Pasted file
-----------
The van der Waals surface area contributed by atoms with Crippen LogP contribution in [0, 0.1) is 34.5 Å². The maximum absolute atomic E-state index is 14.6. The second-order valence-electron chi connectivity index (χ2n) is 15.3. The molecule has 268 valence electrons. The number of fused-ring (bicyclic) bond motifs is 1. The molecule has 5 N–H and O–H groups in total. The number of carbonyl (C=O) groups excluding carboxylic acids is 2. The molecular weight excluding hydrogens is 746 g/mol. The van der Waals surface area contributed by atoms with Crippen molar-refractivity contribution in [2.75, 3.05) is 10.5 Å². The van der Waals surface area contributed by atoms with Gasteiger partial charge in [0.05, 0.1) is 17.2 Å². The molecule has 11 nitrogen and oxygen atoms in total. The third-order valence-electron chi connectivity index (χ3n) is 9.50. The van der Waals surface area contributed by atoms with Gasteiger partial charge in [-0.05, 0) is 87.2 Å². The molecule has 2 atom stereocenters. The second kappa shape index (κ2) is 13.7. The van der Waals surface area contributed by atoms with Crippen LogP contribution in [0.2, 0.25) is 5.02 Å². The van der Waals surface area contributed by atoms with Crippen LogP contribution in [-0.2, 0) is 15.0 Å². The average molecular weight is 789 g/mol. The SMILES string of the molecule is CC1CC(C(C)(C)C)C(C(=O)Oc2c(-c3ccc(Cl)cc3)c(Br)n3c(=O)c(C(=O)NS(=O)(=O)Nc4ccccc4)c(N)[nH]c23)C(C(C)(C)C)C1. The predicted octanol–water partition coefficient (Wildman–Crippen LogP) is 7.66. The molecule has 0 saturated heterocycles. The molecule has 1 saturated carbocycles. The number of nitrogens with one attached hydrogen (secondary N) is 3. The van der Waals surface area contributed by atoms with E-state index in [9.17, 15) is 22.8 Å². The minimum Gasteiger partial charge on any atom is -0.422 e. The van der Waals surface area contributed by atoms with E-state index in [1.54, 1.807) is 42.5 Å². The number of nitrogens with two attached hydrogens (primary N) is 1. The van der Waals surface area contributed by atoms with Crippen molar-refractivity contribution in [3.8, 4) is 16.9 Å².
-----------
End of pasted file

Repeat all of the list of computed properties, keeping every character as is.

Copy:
The van der Waals surface area contributed by atoms with Crippen LogP contribution in [0, 0.1) is 34.5 Å². The maximum absolute atomic E-state index is 14.6. The second-order valence-electron chi connectivity index (χ2n) is 15.3. The molecule has 268 valence electrons. The number of fused-ring (bicyclic) bond motifs is 1. The molecule has 5 N–H and O–H groups in total. The number of carbonyl (C=O) groups excluding carboxylic acids is 2. The molecular weight excluding hydrogens is 746 g/mol. The van der Waals surface area contributed by atoms with Crippen molar-refractivity contribution in [2.75, 3.05) is 10.5 Å². The van der Waals surface area contributed by atoms with Gasteiger partial charge in [0.05, 0.1) is 17.2 Å². The molecule has 11 nitrogen and oxygen atoms in total. The third-order valence-electron chi connectivity index (χ3n) is 9.50. The van der Waals surface area contributed by atoms with Gasteiger partial charge in [-0.05, 0) is 87.2 Å². The molecule has 2 atom stereocenters. The second kappa shape index (κ2) is 13.7. The van der Waals surface area contributed by atoms with Crippen LogP contribution in [0.2, 0.25) is 5.02 Å². The van der Waals surface area contributed by atoms with Crippen LogP contribution in [-0.2, 0) is 15.0 Å². The average molecular weight is 789 g/mol. The SMILES string of the molecule is CC1CC(C(C)(C)C)C(C(=O)Oc2c(-c3ccc(Cl)cc3)c(Br)n3c(=O)c(C(=O)NS(=O)(=O)Nc4ccccc4)c(N)[nH]c23)C(C(C)(C)C)C1. The predicted octanol–water partition coefficient (Wildman–Crippen LogP) is 7.66. The molecule has 0 saturated heterocycles. The molecule has 1 saturated carbocycles. The number of nitrogens with one attached hydrogen (secondary N) is 3. The van der Waals surface area contributed by atoms with E-state index in [9.17, 15) is 22.8 Å². The minimum Gasteiger partial charge on any atom is -0.422 e. The van der Waals surface area contributed by atoms with E-state index in [1.54, 1.807) is 42.5 Å². The number of nitrogens with two attached hydrogens (primary N) is 1. The van der Waals surface area contributed by atoms with Crippen molar-refractivity contribution in [3.8, 4) is 16.9 Å².